Public awareness and academic research on fatal police encounters has grown considerably since 2014. That’s when a series of high-profile cases — Eric Garner in New York City, Michael Brown near St. Louis, Tamir Rice in Cleveland — attracted widespread outrage and spurred the Black Lives Matter protest movement.

The public outrage revived in 2020, when millions of people protested police violence nationwide after Minneapolis police officers killed the unarmed George Floyd.

At the time, Julie Ward was a research assistant at the Johns Hopkins Center for Gun Violence Solutions and wanted to determine the number of police shootings — a considerable challenge due to the lack of comprehensive federal and state data.

Part of that gap is because there is no federal law that mandates police departments to report how many civilians were killed or injured by their officers. The few governmental databases around lethal force that exist rely on voluntary reporting, which can lead to gaps in tracking. According to the FBI, fewer than 8,300 law enforcement agencies — representing 63 percent of sworn officers — reported their 2021 data to the bureau’s National Use-of-Force Data Collection, for example. In 2019, the year the database was launched, the reported data represented only 41 percent of officers.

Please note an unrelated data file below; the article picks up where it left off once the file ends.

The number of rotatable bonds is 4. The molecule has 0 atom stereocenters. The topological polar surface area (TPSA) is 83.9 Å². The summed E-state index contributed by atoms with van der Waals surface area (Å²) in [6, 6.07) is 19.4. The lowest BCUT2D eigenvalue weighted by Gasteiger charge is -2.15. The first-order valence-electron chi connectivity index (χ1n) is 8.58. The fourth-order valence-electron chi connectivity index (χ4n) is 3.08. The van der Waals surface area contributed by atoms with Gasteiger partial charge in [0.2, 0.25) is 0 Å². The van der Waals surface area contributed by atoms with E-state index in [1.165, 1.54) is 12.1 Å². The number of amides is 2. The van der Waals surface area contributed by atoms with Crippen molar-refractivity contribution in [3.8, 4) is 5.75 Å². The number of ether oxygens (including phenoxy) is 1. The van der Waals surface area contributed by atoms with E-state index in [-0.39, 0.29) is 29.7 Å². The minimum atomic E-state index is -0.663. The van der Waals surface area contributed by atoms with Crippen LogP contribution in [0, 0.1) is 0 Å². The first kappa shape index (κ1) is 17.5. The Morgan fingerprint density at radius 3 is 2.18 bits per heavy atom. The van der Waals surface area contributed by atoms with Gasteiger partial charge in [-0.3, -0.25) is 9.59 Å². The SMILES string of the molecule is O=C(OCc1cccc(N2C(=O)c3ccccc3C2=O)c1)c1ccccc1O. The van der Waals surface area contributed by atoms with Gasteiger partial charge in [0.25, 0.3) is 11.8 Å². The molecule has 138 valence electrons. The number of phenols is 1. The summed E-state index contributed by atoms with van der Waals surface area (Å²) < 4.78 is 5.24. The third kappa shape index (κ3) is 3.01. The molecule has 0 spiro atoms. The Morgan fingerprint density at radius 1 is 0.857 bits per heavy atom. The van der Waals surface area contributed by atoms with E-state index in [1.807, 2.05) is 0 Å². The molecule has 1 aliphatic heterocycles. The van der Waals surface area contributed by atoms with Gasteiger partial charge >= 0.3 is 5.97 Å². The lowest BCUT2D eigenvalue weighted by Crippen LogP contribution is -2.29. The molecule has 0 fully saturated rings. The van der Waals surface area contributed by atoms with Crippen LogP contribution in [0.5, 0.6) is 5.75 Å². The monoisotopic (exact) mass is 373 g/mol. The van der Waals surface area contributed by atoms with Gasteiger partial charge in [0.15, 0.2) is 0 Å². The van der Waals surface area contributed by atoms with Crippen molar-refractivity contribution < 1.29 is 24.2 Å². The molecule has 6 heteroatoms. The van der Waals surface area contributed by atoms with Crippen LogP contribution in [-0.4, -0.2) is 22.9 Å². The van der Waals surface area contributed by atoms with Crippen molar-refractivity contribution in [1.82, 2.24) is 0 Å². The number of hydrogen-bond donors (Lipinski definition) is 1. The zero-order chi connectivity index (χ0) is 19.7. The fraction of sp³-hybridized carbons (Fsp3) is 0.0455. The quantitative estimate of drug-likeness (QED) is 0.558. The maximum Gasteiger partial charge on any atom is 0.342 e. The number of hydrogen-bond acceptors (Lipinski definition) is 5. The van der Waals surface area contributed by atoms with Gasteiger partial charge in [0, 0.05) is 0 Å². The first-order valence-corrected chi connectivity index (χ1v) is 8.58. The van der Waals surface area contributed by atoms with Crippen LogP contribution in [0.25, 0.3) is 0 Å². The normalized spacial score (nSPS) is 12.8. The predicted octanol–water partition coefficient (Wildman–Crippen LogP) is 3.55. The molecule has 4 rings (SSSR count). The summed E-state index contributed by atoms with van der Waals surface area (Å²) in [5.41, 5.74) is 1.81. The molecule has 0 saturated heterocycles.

Julie Ward worked as a nurse in hospitals and emergency rooms before becoming a public health researcher focused on gun violence. Her recent paper suggests that about 1,000 people are killed and nearly 800 are shot and injured by police officers each year in the U.S.

Visual: Courtesy of Julie Ward

At least 34 states require police departments to report crime statistics, but “most of the laws are vague about whether police shootings must be included,” according to a 2022 report in The Washington Post.

California, Illinois, New Jersey, and Wisconsin are among a number of states that have enacted laws that require independent investigations after civilian deaths due to deadly force. Meanwhile, a 2021 paper published in the Lancet estimated that the Centers for Disease Control’s National Vital Statistics System — which is said to provide “the most complete data on births and deaths in the United States” — undercounted the number of deaths due to fatal police encounters by about 17,000 cases over four decades.

It is even more difficult to track how many civilians are injured and survive police shootings specifically, says Ward. But new datasets suggest about 1,000 people are killed and around 800 are shot and injured by police officers each year, according to an analysis led by Ward. The researchers believe this is the first national, multi-year data analysis of non-fatal police shootings.

Ward’s team analyzed data on all shootings by police and law enforcement officers between January 1, 2015, and December 31, 2020. The datasets were sourced at the Gun Violence Archive which collects data from more than 7,500 government, law enforcement, commercial, and media sources.

The team identified about 10,300 cases of police-involved shootings during that six-year period, some of which involved multiple victims, said Ward. In those years, almost 5,900 people were killed and about 4,740 were injured. In more than half of the injurious shooting incidents, victims were armed with a firearm. About ten percent had no weapons at all.